At an existential level, climate change is surely one of the greatest challenges we face as a species. And surely, our modern consumerist culture has to shoulder a big part of that blame.
At a more basic level however, there’s a greater but less visible problem that modern consumerism engenders, and it is affecting our ability to both thrive and live to our fullest potential. What’s that, you ask?
Problem Statement: We simply have too much to deal with
Too many things, and too many distractions.
If you’re not convinced, let’s start off with a few observations:
- We have so many things to keep track of, that we end up keeping endless to-do-lists.
- We are finding it so difficult to live in the present, that we read books and take courses on mindfulness.
- We’ve got so much to do, that we need countless apps to aid us in the area of productivity.
- We’ve got so much we WANT to do, that we turn to time management apps to help us micro-schedule our day.
- We’ve got so many choices and options available to us, that we constantly suffer from paralysis by analysis.
- We are consuming so much by way of things, entertainment and food, that we have to ‘declutter’ our homes, our minds and our tummies.
In a span of less than two centuries (a blip, historically speaking), we have gone from having too little, to having enough, and now towards excess on many fronts.
The Problem with Having Too Much
Earlier this year, Netflix aired an original series that took the world by storm and sent everyone into a spring cleaning frenzy. The premise of this series was simple — tidy up your space and change your life.
Following the airing of the first episode, social media circles and various media outlets worldwide exploded with reports of individuals suddenly throwing out things that did not ‘spark joy’ within them, with further photo evidence of piles of neatly folded clothes arranged sequentially by color. Thrift stores were suddenly flooded by a wave of donations, and it could yet be brisk business for them for a while to come.
That series is none other than — yup, you guessed it — ‘Tidying Up with Marie Kondo’.
But Marie Kondo is not the only person advocating paring down your belongings in order to lead a happier life. The hosts of one of my favorite shows, ‘Tiny House Nation’ have been singing the same tune since 2014.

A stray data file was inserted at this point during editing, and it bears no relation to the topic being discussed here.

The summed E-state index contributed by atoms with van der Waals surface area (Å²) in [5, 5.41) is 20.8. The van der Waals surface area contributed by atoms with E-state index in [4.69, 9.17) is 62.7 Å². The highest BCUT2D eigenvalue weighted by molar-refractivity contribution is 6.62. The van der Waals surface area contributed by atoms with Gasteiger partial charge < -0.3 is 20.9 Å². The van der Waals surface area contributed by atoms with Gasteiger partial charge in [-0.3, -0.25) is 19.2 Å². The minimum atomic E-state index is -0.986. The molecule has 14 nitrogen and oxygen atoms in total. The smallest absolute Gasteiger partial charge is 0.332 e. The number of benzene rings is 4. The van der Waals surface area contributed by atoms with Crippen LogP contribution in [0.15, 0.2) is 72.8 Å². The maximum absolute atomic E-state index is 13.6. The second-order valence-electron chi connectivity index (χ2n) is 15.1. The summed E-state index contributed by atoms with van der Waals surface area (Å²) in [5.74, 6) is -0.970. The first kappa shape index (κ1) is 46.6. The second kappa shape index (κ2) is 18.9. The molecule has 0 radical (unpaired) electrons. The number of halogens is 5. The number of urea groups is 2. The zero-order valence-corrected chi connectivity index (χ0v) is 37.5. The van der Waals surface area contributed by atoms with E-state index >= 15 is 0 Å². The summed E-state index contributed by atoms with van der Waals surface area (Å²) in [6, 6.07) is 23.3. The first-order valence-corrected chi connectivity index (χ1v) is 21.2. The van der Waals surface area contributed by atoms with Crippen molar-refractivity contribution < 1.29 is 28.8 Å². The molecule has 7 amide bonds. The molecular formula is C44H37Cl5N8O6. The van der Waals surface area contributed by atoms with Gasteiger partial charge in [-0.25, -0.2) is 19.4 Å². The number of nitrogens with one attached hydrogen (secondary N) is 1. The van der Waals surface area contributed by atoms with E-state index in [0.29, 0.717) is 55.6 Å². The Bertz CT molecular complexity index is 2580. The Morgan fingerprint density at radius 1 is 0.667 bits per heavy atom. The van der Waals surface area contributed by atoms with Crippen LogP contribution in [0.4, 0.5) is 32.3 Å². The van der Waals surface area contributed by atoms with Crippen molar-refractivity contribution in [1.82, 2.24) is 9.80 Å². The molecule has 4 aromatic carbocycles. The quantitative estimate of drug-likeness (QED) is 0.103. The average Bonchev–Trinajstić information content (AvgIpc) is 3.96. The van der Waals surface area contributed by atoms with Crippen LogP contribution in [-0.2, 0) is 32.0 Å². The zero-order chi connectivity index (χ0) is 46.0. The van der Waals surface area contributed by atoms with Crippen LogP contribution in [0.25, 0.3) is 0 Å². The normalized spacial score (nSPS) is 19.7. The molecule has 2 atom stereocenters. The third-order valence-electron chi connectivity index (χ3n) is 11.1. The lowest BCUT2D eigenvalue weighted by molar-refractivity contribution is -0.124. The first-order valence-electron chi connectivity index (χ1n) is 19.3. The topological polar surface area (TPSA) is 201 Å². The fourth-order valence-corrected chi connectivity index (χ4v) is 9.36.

In every episode, a family downsize from a normal-sized home to a smaller, haulable custom-built abode usually no larger than 500 square feet. In the process of downsizing, every family on the show has to consolidate their entire family’s belongings such that it fits no more than one or two large boxes. Usually, it is this task of deciding what to keep and discard that couples going tiny struggle with.
Fortunately, ‘Tiny House Nation’ host John Weisbarth is always there to guide the family on this pivotal exercise. He describes the process best here:
“The best way to do that is to identify a few things that you truly love, the activities that feed your soul but you never have time for, like music or art. Figure out what those things are, then get rid of everything else. Congratulations, you just created room in your life to do the things that bring you happiness.”
In a sense then, there’s nothing that Marie Kondo can teach that these tiny homeowners don’t already know.
What are we to make of all this, exactly? Why is it that we are now trying to live ‘smaller’ and have less as opposed to more? What could the KonMari and Tiny House movements be hinting to us about the way we are living our modern lives? Why is having too much a problem?
Chances are that we are all aware of the leading causes of stress including money, work and health issues. Increasingly though, there are studies that point to an overlooked but significant source of stress and anxiety: our clutter.
Psychologist Sherrie Bourg Carter explains that “Clutter bombards our minds with excessive stimuli (visual, olfactory, tactile), causing our senses to work overtime on stimuli that aren’t necessary or important,”.
She also warns that creativity and productivity can be curbed as a result of clutter, which “[invades] the opens space that allow most people to think, brainstorm, and problem solve”.
Given that the average household has 300,000 items in it, that is a lot of clutter as well as stress to contend with.
Unfortunately for us, household items, while traditionally the source of clutter, is not the only thing of excess we have to deal with.
There’s all forms of entertainment from video games, television, Netflix, YouTube, social media and in general the black hole that is the Internet.
Imagine how many things are competing for your limited attention at any one time. There’s always more to watch, to view, to read. Is it then such a surprise that attention spans are getting shorter; goals are getting harder to reach; we are becoming more forgetful and just can’t seem to focus?
Guess what though, the amount of noise out there is just going to increase. Consider these numbers:
Every year, there are over 30,000 new products introduced, more than 1,000,000 new published books (including self-published books), and Netflix alone produces original TV series in the hundreds.
Each day, there are in excess of 2 million new blog posts.
That my friends, is the kind of consumerist world we live in, and there must be something we can and should do to ensure that we don’t drown in our own junk or get lost in the escape from reality that entertainment offers.
Perhaps in addition to junking things, we can also Marie Kondo our way out of entertainment.